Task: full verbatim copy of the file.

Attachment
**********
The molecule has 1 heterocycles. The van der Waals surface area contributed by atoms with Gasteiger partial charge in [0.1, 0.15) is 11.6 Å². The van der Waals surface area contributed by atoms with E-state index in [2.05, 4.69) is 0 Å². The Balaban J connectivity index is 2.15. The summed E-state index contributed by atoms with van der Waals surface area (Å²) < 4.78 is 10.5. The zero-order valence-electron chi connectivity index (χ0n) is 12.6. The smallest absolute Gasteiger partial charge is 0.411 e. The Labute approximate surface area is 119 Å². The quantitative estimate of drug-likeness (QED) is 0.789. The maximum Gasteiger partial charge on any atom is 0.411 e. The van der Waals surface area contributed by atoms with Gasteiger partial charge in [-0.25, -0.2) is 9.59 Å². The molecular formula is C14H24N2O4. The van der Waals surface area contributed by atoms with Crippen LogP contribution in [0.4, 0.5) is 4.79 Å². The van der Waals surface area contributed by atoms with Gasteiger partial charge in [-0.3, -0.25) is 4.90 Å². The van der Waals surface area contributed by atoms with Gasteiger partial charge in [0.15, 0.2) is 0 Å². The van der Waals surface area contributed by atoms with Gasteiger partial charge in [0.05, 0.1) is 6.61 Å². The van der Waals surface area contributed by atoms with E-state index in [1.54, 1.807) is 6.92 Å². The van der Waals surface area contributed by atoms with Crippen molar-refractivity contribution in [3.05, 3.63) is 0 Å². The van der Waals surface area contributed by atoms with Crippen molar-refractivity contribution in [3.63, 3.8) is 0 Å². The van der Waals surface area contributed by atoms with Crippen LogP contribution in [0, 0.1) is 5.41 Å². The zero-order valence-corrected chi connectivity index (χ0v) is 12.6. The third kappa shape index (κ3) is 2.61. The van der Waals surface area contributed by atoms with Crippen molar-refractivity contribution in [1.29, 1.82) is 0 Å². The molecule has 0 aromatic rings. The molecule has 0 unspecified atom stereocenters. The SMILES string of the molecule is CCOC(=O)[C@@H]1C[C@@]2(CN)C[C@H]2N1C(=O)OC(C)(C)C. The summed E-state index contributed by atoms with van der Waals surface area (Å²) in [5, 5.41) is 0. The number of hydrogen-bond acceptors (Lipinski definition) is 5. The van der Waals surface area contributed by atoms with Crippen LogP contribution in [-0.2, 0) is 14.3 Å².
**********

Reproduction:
The molecule has 1 heterocycles. The van der Waals surface area contributed by atoms with Gasteiger partial charge in [0.1, 0.15) is 11.6 Å². The van der Waals surface area contributed by atoms with E-state index in [2.05, 4.69) is 0 Å². The Balaban J connectivity index is 2.15. The summed E-state index contributed by atoms with van der Waals surface area (Å²) < 4.78 is 10.5. The zero-order valence-electron chi connectivity index (χ0n) is 12.6. The smallest absolute Gasteiger partial charge is 0.411 e. The Labute approximate surface area is 119 Å². The quantitative estimate of drug-likeness (QED) is 0.789. The maximum Gasteiger partial charge on any atom is 0.411 e. The van der Waals surface area contributed by atoms with Gasteiger partial charge in [-0.25, -0.2) is 9.59 Å². The molecular formula is C14H24N2O4. The van der Waals surface area contributed by atoms with Crippen LogP contribution in [0.4, 0.5) is 4.79 Å². The van der Waals surface area contributed by atoms with Gasteiger partial charge in [-0.3, -0.25) is 4.90 Å². The van der Waals surface area contributed by atoms with Gasteiger partial charge in [0.15, 0.2) is 0 Å². The van der Waals surface area contributed by atoms with Gasteiger partial charge in [0.05, 0.1) is 6.61 Å². The van der Waals surface area contributed by atoms with E-state index in [1.54, 1.807) is 6.92 Å². The van der Waals surface area contributed by atoms with Crippen molar-refractivity contribution in [3.05, 3.63) is 0 Å². The van der Waals surface area contributed by atoms with Crippen molar-refractivity contribution in [3.63, 3.8) is 0 Å². The van der Waals surface area contributed by atoms with Crippen LogP contribution in [0, 0.1) is 5.41 Å². The zero-order valence-corrected chi connectivity index (χ0v) is 12.6. The third kappa shape index (κ3) is 2.61. The van der Waals surface area contributed by atoms with Crippen molar-refractivity contribution in [1.29, 1.82) is 0 Å². The molecule has 0 aromatic rings. The molecule has 0 unspecified atom stereocenters. The SMILES string of the molecule is CCOC(=O)[C@@H]1C[C@@]2(CN)C[C@H]2N1C(=O)OC(C)(C)C. The summed E-state index contributed by atoms with van der Waals surface area (Å²) in [5, 5.41) is 0. The number of hydrogen-bond acceptors (Lipinski definition) is 5. The van der Waals surface area contributed by atoms with Crippen LogP contribution in [-0.2, 0) is 14.3 Å².